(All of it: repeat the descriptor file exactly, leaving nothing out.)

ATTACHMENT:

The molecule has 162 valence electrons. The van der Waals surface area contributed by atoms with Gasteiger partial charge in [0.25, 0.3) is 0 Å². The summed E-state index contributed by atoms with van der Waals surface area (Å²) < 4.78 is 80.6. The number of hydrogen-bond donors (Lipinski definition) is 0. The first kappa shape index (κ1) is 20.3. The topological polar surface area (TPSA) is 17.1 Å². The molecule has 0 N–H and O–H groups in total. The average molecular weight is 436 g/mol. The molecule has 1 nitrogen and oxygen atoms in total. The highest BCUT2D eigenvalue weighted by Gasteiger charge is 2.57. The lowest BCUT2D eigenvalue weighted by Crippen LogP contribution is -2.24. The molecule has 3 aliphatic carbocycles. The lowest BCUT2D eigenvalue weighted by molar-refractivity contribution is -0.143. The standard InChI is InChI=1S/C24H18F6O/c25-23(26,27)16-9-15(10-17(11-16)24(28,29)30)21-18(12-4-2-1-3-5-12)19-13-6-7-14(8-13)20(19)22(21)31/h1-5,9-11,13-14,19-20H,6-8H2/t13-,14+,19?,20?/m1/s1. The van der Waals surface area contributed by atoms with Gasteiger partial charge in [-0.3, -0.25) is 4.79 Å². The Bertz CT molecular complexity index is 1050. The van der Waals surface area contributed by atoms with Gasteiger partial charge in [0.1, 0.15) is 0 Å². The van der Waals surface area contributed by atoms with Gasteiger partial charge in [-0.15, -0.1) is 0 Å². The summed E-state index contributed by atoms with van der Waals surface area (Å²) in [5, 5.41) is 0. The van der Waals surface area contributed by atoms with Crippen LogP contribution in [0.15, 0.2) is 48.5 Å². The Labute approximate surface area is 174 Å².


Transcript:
The molecule has 162 valence electrons. The van der Waals surface area contributed by atoms with Gasteiger partial charge in [0.25, 0.3) is 0 Å². The summed E-state index contributed by atoms with van der Waals surface area (Å²) < 4.78 is 80.6. The number of hydrogen-bond donors (Lipinski definition) is 0. The first kappa shape index (κ1) is 20.3. The topological polar surface area (TPSA) is 17.1 Å². The molecule has 0 N–H and O–H groups in total. The average molecular weight is 436 g/mol. The molecule has 1 nitrogen and oxygen atoms in total. The highest BCUT2D eigenvalue weighted by Gasteiger charge is 2.57. The lowest BCUT2D eigenvalue weighted by Crippen LogP contribution is -2.24. The molecule has 3 aliphatic carbocycles. The lowest BCUT2D eigenvalue weighted by molar-refractivity contribution is -0.143. The standard InChI is InChI=1S/C24H18F6O/c25-23(26,27)16-9-15(10-17(11-16)24(28,29)30)21-18(12-4-2-1-3-5-12)19-13-6-7-14(8-13)20(19)22(21)31/h1-5,9-11,13-14,19-20H,6-8H2/t13-,14+,19?,20?/m1/s1. The van der Waals surface area contributed by atoms with Gasteiger partial charge in [-0.3, -0.25) is 4.79 Å². The Bertz CT molecular complexity index is 1050. The van der Waals surface area contributed by atoms with Gasteiger partial charge in [0.1, 0.15) is 0 Å². The van der Waals surface area contributed by atoms with Gasteiger partial charge in [-0.15, -0.1) is 0 Å². The summed E-state index contributed by atoms with van der Waals surface area (Å²) in [5, 5.41) is 0. The van der Waals surface area contributed by atoms with Crippen LogP contribution in [0.15, 0.2) is 48.5 Å². The Labute approximate surface area is 174 Å².